1. Forum
  2. >
  3. Topic: Scottish Gaelic
  4. >
  5. "He is as happy as a shoe."

"He is as happy as a shoe."

Translation:Tha e cho sona ri bròig.

February 16, 2020

16 Comments


https://www.duolingo.com/profile/Alan169059

As it says in the tips for this lesson: "Hawk-eyed learners among you may notice that the word bròg has been slenderised to bròig. We do not go into the grammar as to why this happens here (didn't want to rush it), but the change is caused by an aspect Gaelic's dative case."


[deactivated user]

    It really would be helpful if you did rush it.


    https://www.duolingo.com/profile/joannejoanne12

    We didn't rush it because this is the final skill of the tree and the dative case is not really something you can throw in at the end for the sake of it. It'll be explained in more detail when we release Tree 2.


    https://www.duolingo.com/profile/shekinah.d

    Any idea when that may be?


    https://www.duolingo.com/profile/Martin234957

    Could someone explain the appropriate contexts for the use of toilichte as opposed to sona for happy please


    https://www.duolingo.com/profile/DaibhidhR

    I second that so I looked them up

    AFB Dwelly Mark
    sona content, happy Lucky, fortunate. Happy, in a state of happiness, blessed felicitous, happy
    toilichte happy, glad, pleased, satisfied, delighted Pleased, Satisfied, contented, gratified content, contented, glad, happy, pleased, satisfied

    I have put all the past-participle endings in bold. Toilichte is a past participle so it is no coincidence that lots of the translations end in ed. That means you can be contented with something or by something, so there is a sense of causation. I think sona is more a general state of being, whereas toilichte is your response to something. But apart from that I think the words are fairly interchangeable, like the various words that are given as translations.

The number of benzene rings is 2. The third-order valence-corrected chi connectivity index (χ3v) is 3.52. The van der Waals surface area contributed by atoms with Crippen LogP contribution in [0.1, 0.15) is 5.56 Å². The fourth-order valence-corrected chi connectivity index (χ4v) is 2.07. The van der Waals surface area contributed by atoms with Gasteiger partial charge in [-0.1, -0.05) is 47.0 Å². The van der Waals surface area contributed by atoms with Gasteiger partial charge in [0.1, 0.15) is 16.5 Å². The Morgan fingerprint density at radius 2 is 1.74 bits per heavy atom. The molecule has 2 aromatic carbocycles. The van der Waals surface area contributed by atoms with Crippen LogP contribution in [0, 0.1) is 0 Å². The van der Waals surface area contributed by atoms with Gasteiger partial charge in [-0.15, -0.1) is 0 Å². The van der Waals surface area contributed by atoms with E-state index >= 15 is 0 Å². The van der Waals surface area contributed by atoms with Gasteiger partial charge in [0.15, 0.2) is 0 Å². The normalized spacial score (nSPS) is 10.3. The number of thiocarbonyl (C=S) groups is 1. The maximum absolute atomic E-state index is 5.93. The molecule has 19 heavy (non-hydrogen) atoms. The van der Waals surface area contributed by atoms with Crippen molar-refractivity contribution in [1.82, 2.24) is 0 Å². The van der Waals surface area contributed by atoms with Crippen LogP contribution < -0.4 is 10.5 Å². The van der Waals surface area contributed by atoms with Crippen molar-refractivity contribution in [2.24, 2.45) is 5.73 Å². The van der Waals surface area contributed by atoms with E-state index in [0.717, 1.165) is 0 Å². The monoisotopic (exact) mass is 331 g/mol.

https://www.duolingo.com/profile/littlelaurenis

    Why happy as a shoe? Is this actually a saying? Or just duolingo being funny


    https://www.duolingo.com/profile/CIMacAonghais

    It’s a real saying! :)


    https://www.duolingo.com/profile/John362626

    Is it used ironically, though? After all, who'd want to be a shoe? Unless originally it used to be be something like "happy as a shoe carried over a river", or "a shoe worn only on sundays" or "a shoe kept for a sunny day in Fort William"?


    https://www.duolingo.com/profile/MichelleBrouelle

    Is a shoe happy? I thought that they'd be downtrodden.

    Or, Is this a sarcastic saying?


    https://www.duolingo.com/profile/DaibhidhR

    This is certainly not sarcastic. It is a perfectly normal thing to say. We have loads of these weird expressions in both Gaelic and English. See here for several examples of 'as happy as a ...' with some rather dubious explanations.

    I do not know if this happens in other languages, or if it is in fact a Celtic custom that has spread into English.


    https://www.duolingo.com/profile/HGY5ur

    Here in Germany, we are not as happy as a shoe but we are "as fit as a sports shoe" - so we merged the Gaelic sayings for fit and for happy into one :-). I cannot think of anything for "as happy as ..." in German offhand, though ...


    https://www.duolingo.com/profile/DaibhidhR

    Well happiness is pretty modern as a state to aspire to. Our word is Norse, but it was not a common word, because it was not seen as an important state of being. There is one guy in the sagas who was happy. He was what we would call happy-go-lucky. Happy meant relying on fortune rather than virtue. He spent all his money on a polar bear, and set of to have some adventures with the bear.

    I am assuming you are regarding glücklich as the German equivalent, but this originally had a very different meaning, relating to knightly virtues. Like happy I think it is a word that has changed over time to represent the new concept of happiness.

    I don't think sona would have been translated as happy in the past. In fact none of the dictionaries I looked in gave it as the first meaning:

    • Mark (2003) – 'felicitous, happy
    • AFB – 'content, happy'
    • Dwelly – 'luck, fortunate; happy'

    So if the German word has changed meaning (and I have no idea when) then that could explain why it does not occur in this sort of saying. I notice from an Ngram plot that the word was virtually unknown before 1500, reached a peak in 1790, died down again to almost nothing, then suddenly shot up this century. I am wondering if the new popularity is with a different meaning than in the eighteenth century?


    https://www.duolingo.com/profile/Tormod18

    Why does bròg become bròig?


    https://www.duolingo.com/profile/DaibhidhR

    See Alan169059's question. In other words, you'll have to be patient.


    https://www.duolingo.com/profile/Connor807

    Why as happy as a shoe?

    Learn Scottish Gaelic in just 5 minutes a day. For free.